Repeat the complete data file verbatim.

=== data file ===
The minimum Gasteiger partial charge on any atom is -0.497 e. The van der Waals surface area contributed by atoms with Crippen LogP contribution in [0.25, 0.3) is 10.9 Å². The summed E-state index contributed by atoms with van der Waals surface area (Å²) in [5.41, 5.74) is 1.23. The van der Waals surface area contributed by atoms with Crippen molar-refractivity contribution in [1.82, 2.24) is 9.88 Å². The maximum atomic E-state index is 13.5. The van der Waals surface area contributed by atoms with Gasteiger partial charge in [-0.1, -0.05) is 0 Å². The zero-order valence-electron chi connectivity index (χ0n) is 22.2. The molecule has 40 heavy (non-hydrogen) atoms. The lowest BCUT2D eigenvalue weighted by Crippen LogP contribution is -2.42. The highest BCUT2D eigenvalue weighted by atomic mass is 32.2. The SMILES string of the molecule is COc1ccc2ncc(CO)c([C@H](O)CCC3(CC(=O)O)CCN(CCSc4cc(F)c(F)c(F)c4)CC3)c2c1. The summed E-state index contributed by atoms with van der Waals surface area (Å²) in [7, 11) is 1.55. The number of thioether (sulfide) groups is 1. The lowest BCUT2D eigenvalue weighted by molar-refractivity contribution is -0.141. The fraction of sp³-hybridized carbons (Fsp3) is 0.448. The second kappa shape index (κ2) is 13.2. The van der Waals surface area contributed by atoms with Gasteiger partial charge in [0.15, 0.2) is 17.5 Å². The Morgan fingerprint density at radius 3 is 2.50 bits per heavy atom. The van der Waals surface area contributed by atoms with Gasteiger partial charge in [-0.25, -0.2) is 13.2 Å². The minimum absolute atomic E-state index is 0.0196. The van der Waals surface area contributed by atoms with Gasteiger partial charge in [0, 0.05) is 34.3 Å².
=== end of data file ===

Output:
The minimum Gasteiger partial charge on any atom is -0.497 e. The van der Waals surface area contributed by atoms with Crippen LogP contribution in [0.25, 0.3) is 10.9 Å². The summed E-state index contributed by atoms with van der Waals surface area (Å²) in [5.41, 5.74) is 1.23. The van der Waals surface area contributed by atoms with Crippen molar-refractivity contribution in [1.82, 2.24) is 9.88 Å². The maximum atomic E-state index is 13.5. The van der Waals surface area contributed by atoms with Gasteiger partial charge in [-0.1, -0.05) is 0 Å². The zero-order valence-electron chi connectivity index (χ0n) is 22.2. The molecule has 40 heavy (non-hydrogen) atoms. The lowest BCUT2D eigenvalue weighted by Crippen LogP contribution is -2.42. The highest BCUT2D eigenvalue weighted by atomic mass is 32.2. The SMILES string of the molecule is COc1ccc2ncc(CO)c([C@H](O)CCC3(CC(=O)O)CCN(CCSc4cc(F)c(F)c(F)c4)CC3)c2c1. The summed E-state index contributed by atoms with van der Waals surface area (Å²) in [7, 11) is 1.55. The number of thioether (sulfide) groups is 1. The lowest BCUT2D eigenvalue weighted by molar-refractivity contribution is -0.141. The fraction of sp³-hybridized carbons (Fsp3) is 0.448. The second kappa shape index (κ2) is 13.2. The van der Waals surface area contributed by atoms with Gasteiger partial charge in [0.15, 0.2) is 17.5 Å². The Morgan fingerprint density at radius 3 is 2.50 bits per heavy atom. The van der Waals surface area contributed by atoms with Gasteiger partial charge in [-0.25, -0.2) is 13.2 Å². The minimum absolute atomic E-state index is 0.0196. The van der Waals surface area contributed by atoms with Gasteiger partial charge in [0, 0.05) is 34.3 Å².